Thursday, February 23, 2017

SAG Strike Boiled Down to $3,300 In Residuals

Almost a month since my last post and there is still no resolution with the video game voice actors strike (SAG-AFTRA) against gaming companies for unfair wages and compensation. Several months in and the concern for additional labor disputes is rising. It may not be long until programmers and coders join the fray as unreset continues.

However, the game companies targeted in this campaign still feel that the additional compensation to voice actors is unwarranted. In the February issue of VICE Magazine, they spoke with actors, SAG, and game developers to get the full story - or as much of it as they could, and compiled one heck of an article. Game developers are still sticking to their guns, and would rather have a general pay increase of 9% across the board for voice actors instead of providing residuals for games doing well. Tommy Tallarico, a game composer and founder of the Game Audio Network Guild, said that developers won't back down because of principle. The reasoning? Coders work longer hours and they don't see additional payments, so why should a voice actor working 4 hours get those bonuses and they don't?

Sam Singer, a legal representative for the gaming companies involved in the strike, echos this same opinion. That it's "not fair" to the other 99% of people working in the industry if only the voice actors see residuals. The argument is that voice actors make up 1% of the people working on video games, therefore they don't count as much and shouldn't be paid more. They also claim that it'll cause unrest to their current staff who won't see the same benefits (which is true - even though coders are typically paid more then a voice actor, if others got residuals for a game I helped make, then I'd want in on that action too).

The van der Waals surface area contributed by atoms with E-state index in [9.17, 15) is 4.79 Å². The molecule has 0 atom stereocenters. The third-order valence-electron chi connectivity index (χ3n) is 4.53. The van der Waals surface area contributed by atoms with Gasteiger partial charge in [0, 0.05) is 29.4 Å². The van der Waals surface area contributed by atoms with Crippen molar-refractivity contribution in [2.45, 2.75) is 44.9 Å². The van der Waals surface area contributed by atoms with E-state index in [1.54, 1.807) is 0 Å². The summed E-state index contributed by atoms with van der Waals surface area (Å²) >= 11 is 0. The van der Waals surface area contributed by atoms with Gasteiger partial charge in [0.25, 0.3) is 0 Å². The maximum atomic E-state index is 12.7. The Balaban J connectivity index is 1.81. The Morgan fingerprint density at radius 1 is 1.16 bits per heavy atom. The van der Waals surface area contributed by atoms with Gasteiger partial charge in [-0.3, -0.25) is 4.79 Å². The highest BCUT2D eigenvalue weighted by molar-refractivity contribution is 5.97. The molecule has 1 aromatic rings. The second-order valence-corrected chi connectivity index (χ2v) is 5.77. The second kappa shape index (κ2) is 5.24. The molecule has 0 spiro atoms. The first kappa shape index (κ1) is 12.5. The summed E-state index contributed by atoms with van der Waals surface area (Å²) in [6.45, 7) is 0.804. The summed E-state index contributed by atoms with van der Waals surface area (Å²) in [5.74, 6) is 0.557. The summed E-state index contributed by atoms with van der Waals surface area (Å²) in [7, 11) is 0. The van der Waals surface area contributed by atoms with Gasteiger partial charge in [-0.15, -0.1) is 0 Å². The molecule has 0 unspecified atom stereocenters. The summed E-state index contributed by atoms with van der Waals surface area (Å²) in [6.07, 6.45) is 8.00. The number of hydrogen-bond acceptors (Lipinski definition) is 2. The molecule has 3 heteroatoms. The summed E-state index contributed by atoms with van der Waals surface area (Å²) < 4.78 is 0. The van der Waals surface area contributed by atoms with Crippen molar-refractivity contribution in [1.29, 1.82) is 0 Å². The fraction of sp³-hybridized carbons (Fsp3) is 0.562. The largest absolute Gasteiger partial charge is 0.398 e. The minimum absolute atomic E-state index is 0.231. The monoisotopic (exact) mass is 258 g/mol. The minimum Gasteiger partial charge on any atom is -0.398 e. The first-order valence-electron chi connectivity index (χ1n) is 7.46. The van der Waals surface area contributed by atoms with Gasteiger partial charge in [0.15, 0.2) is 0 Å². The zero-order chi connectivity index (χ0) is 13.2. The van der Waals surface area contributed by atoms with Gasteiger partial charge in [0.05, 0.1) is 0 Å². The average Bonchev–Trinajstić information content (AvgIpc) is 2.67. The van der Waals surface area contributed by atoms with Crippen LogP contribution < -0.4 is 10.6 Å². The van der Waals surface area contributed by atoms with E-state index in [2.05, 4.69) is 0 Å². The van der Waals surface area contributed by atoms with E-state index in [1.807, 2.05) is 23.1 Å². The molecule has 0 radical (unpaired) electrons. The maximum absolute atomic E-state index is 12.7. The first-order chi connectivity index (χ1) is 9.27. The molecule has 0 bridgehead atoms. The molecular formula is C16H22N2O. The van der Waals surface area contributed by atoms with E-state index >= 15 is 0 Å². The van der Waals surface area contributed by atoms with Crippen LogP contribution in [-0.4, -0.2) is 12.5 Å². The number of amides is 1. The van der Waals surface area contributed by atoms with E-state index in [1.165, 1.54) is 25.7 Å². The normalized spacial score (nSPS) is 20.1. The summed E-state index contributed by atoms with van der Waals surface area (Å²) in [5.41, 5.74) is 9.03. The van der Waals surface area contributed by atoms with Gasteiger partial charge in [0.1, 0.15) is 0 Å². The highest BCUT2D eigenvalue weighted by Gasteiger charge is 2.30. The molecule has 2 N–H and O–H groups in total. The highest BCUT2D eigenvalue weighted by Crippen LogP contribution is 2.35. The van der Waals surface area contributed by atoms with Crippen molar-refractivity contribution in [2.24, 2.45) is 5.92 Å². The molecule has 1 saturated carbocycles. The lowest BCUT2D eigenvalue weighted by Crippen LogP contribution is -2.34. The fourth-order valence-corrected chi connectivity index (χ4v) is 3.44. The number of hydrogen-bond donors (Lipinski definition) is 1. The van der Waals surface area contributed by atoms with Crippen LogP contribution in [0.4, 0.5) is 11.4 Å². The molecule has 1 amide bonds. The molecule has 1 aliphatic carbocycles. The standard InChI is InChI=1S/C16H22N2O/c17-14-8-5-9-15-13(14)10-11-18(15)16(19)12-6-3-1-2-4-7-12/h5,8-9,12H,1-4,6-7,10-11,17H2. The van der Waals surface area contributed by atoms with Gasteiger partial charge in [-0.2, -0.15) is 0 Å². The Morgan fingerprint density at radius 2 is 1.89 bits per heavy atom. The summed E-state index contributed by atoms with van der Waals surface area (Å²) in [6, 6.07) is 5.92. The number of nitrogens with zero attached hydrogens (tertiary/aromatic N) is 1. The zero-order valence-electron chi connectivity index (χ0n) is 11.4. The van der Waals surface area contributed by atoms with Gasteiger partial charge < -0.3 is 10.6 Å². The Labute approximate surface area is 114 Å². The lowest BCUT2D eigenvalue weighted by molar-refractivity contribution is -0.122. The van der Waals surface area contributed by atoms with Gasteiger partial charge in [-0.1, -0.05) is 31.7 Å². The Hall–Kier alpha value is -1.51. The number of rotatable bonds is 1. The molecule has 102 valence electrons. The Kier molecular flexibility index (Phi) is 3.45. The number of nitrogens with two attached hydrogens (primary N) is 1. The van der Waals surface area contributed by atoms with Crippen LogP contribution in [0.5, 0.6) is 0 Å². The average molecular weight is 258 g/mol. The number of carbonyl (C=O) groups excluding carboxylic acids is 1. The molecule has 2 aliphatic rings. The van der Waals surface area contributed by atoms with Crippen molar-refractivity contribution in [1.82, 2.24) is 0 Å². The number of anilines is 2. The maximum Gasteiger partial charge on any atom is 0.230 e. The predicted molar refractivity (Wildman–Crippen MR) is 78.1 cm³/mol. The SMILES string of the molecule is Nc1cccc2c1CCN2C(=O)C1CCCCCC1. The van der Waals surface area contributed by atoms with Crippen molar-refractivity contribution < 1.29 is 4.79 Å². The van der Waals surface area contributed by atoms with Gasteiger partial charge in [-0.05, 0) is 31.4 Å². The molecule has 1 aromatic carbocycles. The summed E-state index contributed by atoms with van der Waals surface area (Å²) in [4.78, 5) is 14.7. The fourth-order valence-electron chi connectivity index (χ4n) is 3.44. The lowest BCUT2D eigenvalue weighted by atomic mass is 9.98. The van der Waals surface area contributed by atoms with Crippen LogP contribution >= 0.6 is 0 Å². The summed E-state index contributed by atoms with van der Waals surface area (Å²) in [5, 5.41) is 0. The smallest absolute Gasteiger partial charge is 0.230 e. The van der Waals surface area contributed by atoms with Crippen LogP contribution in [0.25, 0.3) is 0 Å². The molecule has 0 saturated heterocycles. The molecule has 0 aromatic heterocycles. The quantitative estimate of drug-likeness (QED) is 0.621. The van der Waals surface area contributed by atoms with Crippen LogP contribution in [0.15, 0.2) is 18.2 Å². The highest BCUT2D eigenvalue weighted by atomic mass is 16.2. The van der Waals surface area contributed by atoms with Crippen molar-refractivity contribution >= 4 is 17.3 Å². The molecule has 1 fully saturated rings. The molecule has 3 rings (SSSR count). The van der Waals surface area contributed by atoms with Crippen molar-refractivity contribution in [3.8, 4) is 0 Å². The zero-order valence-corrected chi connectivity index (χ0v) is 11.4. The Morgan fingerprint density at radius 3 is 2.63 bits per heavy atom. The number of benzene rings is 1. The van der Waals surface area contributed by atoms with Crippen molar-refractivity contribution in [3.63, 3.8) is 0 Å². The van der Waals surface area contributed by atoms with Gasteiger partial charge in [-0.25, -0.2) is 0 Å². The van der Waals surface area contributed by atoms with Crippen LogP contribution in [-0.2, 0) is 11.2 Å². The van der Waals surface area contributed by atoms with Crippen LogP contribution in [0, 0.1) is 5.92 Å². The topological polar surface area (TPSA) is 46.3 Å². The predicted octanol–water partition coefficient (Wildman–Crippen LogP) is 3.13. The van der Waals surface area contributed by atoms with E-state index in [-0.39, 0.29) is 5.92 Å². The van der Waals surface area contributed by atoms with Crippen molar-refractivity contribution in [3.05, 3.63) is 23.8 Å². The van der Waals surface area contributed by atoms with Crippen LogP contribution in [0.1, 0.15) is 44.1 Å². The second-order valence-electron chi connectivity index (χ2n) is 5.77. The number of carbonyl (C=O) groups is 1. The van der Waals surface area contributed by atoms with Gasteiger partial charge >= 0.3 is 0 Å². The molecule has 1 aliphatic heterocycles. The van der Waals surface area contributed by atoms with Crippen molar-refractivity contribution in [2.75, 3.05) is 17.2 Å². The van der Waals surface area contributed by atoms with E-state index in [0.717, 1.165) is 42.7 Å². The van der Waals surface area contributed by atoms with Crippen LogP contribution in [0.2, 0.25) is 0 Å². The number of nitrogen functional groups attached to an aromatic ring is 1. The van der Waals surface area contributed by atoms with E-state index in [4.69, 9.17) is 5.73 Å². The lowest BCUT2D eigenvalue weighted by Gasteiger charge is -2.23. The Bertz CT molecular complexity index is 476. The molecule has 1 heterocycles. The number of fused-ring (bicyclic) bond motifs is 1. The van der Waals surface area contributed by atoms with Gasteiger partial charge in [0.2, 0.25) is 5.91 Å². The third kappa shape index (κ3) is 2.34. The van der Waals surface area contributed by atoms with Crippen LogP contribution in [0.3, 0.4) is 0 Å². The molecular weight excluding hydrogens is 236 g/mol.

Aside - voice actors sure do a lot to keep us interested in games. Where would we be without the vocals for Snake, Master Chief, or Uncharted's Drake? Those actors made the games come to life on a level we never imagined. The stories were powerful; more compelling. I don't believe Halo would be where it is today if the Chief had no voice.

It's almost like they are playing out a really bad "this is how to negotiate with unions" playbook from the 1940's. Johanna Weststar, a professor who specializes in labor issues (who has also run surveys in conjunction with the International Game Developers Association) counters in the article that this "it's not fair to everyone" attitude is the general response most employers have when faced with unions.

When you crunch the numbers, what SAG-AFTRA is asking for is actually pretty reasonable. For every 2 million copies of a game sold, with a cap at 8 million units, they are asking for a performance bonus to be paid to voice actors. That amounts to potentially four session payments per principal performer. Video game companies would have to pay up to another $3,300 to primary actors for games that hit that 8 million units.

$3,300. Seriously. That's it! If you have 4 principle performers in a game, that's only $13,200. While that could be an issue for independent developers to pay up if they have a small team, it would be easy to add clauses into contracts to adjust for this. If you are Activision/Blizzard or EA Games, you can pay that residual. Don't act like you can't. And in the case of voice actors, much of their work revolves around yelling, screaming, grunting, and losing their voices in the process. Those "4 hours" of work can result in the actor losing days of potential income once their voice is gone. They can't work until it's returned and they are not on a salary. They are not making anything extra from the job. They are out. Having the potential for residuals helps make those days not feel so doom-worthy when you can't work.

I'm not saying that developers, graphic designers, and coders shouldn't also get some form of bonus for their work too. But this mentality of "it's always been like this" doesn't work. It never does! Any union in the world can tell you that. Game companies need to get out of their heads, realize the world around them is changing, and provide a solution.


Post a Comment

Thank you for taking the time to leave a comment.

We ask that you please do not include any offensive, sexist, or derogatory language - otherwise your comment will be removed.